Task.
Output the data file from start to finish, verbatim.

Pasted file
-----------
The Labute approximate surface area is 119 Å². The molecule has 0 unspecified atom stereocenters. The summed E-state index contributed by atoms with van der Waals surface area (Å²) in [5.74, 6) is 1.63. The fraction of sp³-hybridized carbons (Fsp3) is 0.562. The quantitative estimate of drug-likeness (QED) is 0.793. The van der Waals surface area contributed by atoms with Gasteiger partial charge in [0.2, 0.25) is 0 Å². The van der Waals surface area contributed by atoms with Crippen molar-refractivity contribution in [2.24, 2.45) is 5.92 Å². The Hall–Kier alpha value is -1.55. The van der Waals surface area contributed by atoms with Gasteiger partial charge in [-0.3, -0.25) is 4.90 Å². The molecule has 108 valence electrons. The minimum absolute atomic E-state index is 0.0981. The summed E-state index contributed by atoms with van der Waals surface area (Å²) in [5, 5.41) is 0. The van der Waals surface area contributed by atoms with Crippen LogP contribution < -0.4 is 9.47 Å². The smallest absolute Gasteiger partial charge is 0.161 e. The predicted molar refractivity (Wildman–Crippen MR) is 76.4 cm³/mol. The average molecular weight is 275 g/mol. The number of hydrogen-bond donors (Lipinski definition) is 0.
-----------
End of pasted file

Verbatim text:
The Labute approximate surface area is 119 Å². The molecule has 0 unspecified atom stereocenters. The summed E-state index contributed by atoms with van der Waals surface area (Å²) in [5.74, 6) is 1.63. The fraction of sp³-hybridized carbons (Fsp3) is 0.562. The quantitative estimate of drug-likeness (QED) is 0.793. The van der Waals surface area contributed by atoms with Gasteiger partial charge in [0.2, 0.25) is 0 Å². The van der Waals surface area contributed by atoms with Crippen molar-refractivity contribution in [2.24, 2.45) is 5.92 Å². The Hall–Kier alpha value is -1.55. The van der Waals surface area contributed by atoms with Gasteiger partial charge in [-0.3, -0.25) is 4.90 Å². The molecule has 108 valence electrons. The minimum absolute atomic E-state index is 0.0981. The summed E-state index contributed by atoms with van der Waals surface area (Å²) in [5, 5.41) is 0. The van der Waals surface area contributed by atoms with Crippen LogP contribution < -0.4 is 9.47 Å². The smallest absolute Gasteiger partial charge is 0.161 e. The predicted molar refractivity (Wildman–Crippen MR) is 76.4 cm³/mol. The average molecular weight is 275 g/mol. The number of hydrogen-bond donors (Lipinski definition) is 0.